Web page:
Case Report | Open Access
Mucormycosis in Patients with Inflammatory Bowel Disease: Case Series and Review of the Literature
Mucormycosis is a rare and often fatal invasive fungal infection mostly seen in immune-compromised individuals. A high index of clinical suspicion is necessary, so that effective preemptive therapy can be started, as timely intervention is crucial. In this series we present three cases of invasive mucormycosis in patients with underlying inflammatory bowel disease that had received therapy with immunomodulators prior to the infection. All three had varied clinical manifestations. We also review the literature of invasive mucormycosis in patients with inflammatory bowel disease.
Invasive mucormycosis (IM) is a rare invasive filamentous fungal infection that is seen primarily in immune-compromised patients . Despite aggressive surgical and antifungal therapy, morbidity and mortality continue to remain high, emphasizing the importance of early clinical suspicion and hence early diagnosis and intervention [2, 3].
Predisposing risk factors that have been described for mucormycosis include chronic high dose corticosteroid use, severe graft versus host disease and its treatment, hematological malignancies, high-risk stem cell transplant, and solid organ transplant recipients [3–7]. Patients with uncontrolled diabetes mellitus and iron overload are also at increased risk for this infection .
Patients with moderate to severe inflammatory bowel disease (i.e., Crohn’s disease and ulcerative colitis) are typically treated with immunosuppressive agents, including corticosteroids and antimetabolites such as azathioprine. In addition, since tumor necrosis factor-α (TNF-α) plays a central role in the pathogenesis of Crohn’s disease,  use of biologic agents, such as monoclonal antibodies inhibiting TNF-α, has proven to be effective for this disorder. Use of corticosteroids and TNF-α inhibitors places patients at increased risk for opportunistic infections usually seen when cellular immunity is affected, for example, invasive fungal infections [9, 10] and intracellular viruses. The most commonly reported invasive fungal infections in patients with IBD on immunosuppressive regimens have included endemic mycoses, such as histoplasmosis and blastomycosis, and pneumocystis pneumonia. Other invasive mold infections, such as aspergillosis, have also been reported in patients with IBD.
We therefore conducted this case series to study contributing factors, treatment modalities, and outcomes in patients with this rare clinical situation. We report three cases of mucormycosis in patients with IBD collected over a 16-year period (from 1997 to 2013) at Mayo Clinic, Rochester, MN, and review the published literature. This series highlights the severity of this rare infectious complication of IBD.
2. Case Reports
Patient 1 was a 43-year-old male who was diagnosed with Crohn’s disease of the terminal ileum 9 months prior to presentation. He was initially treated with prednisone starting at 40 mg/day with a 5 mg per week taper. His course was complicated by a perirectal abscess, which was treated with drainage and 1 month of metronidazole. Due to increased gastrointestinal symptomatology, he was restarted on prednisone 25–40 mg daily and azathioprine was added to his regimen 6 months prior to presentation. TNF-α inhibitor therapy (adalimumab) was initiated one month prior to presentation. He had no previous history of opportunistic infections.
The patient then presented to an outside hospital with acute fevers, abdominal pain, and hematochezia. WBC was normal, but serum albumin was low (2.7 gm/dL). CT scan of the abdomen demonstrated a significant amount of perirectal air or gas extending along the pelvic sidewall bilaterally and dissecting into the left gluteal musculature. He underwent exploratory laparotomy with small bowel and proximal colon resection with a diverting loop descending colostomy creation. Pathology of the terminal ileum, ileocecal valve, and proximal right colon was consistent with Crohn’s disease and perforation of the terminal ileum. He was empirically started on vancomycin, ciprofloxacin, meropenem, and micafungin.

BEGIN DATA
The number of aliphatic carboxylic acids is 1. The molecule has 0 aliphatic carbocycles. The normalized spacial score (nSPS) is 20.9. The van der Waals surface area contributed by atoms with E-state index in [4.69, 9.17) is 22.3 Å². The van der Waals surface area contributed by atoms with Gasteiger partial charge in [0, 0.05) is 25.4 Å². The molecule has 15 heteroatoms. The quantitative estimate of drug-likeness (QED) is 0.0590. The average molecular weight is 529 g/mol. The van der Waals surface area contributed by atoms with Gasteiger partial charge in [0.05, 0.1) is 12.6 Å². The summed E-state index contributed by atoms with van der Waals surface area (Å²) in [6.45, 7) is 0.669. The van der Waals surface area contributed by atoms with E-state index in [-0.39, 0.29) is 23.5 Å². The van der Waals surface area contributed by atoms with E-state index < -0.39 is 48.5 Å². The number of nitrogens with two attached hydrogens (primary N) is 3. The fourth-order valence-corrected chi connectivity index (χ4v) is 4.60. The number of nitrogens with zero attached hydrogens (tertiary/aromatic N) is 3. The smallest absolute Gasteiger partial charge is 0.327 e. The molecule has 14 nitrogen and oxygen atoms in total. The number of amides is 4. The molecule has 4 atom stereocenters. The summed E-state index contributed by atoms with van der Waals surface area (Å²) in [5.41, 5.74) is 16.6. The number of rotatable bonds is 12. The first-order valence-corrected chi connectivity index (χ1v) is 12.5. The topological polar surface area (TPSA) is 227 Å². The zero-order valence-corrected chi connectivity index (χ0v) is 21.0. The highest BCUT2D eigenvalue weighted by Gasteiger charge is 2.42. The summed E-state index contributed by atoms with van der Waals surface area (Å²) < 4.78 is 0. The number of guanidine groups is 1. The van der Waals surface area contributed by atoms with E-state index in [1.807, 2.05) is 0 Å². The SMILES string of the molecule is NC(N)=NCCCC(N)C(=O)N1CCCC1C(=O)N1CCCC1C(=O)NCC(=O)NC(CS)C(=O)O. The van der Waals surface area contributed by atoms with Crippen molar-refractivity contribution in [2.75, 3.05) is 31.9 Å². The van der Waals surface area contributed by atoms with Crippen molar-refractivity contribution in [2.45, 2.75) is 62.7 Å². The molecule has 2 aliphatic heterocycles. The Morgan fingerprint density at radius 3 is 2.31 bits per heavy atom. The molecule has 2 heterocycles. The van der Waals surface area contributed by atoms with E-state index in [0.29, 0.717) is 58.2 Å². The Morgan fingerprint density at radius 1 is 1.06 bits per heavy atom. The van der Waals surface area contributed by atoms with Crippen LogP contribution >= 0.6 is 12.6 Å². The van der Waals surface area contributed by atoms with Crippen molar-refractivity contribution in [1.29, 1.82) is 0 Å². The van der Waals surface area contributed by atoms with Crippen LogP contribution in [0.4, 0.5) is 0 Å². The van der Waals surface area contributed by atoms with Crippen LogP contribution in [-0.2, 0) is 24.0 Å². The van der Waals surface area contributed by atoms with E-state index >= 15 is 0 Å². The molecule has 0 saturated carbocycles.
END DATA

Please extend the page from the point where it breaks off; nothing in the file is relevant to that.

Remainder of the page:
Blood cultures revealed Clostridium septicum. Aerobic and anaerobic abdominal cultures were negative. Repeat exploratory laparotomy demonstrated 7 cm of ischemic proximal jejunum, which was resected. The H&E and silver stain of the jejunum showed 90-degree branching hyphae, slightly wavy, and variable diameter with no definite septa. Focal vascular invasion of fungal hyphae was seen (Figures 1 and 2). Mucoralesdetection by PCR with nested ITS primer at the University of Washington Medical Center demonstrated Lichtheimia species (formerly Absidia species). Liposomal amphotericin B was added and the patient was transferred to Mayo Clinic.
The patient’s immunosuppressants were stopped. Repeat abdominal exploration revealed no evidence of mucormycosis at the jejunal anastomosis, but a large segment of the rectum appeared necrotic and a near-total proctectomy was performed. Pathology did not reveal any evidence of mucormycosis. In the days following surgery, the patient was found to have bleeding near the jejunal anastomotic site treated with clipping and coagulation; there was no endoscopic evidence of residual mucormycosis. Liposomal amphotericin B (7.5 mg/kg) and caspofungin were continued; antibacterial therapy was stopped three weeks from the date of the initial surgery. The patient was started on oral posaconazole once he was reliably able to take oral medications (four weeks after the final GI surgery). Liposomal amphotericin B was stopped two weeks later, once a therapeutic posaconazole level was attained. A 3–6-month course of posaconazole was provisionally considered, provided the patient did not require any further immunosuppression.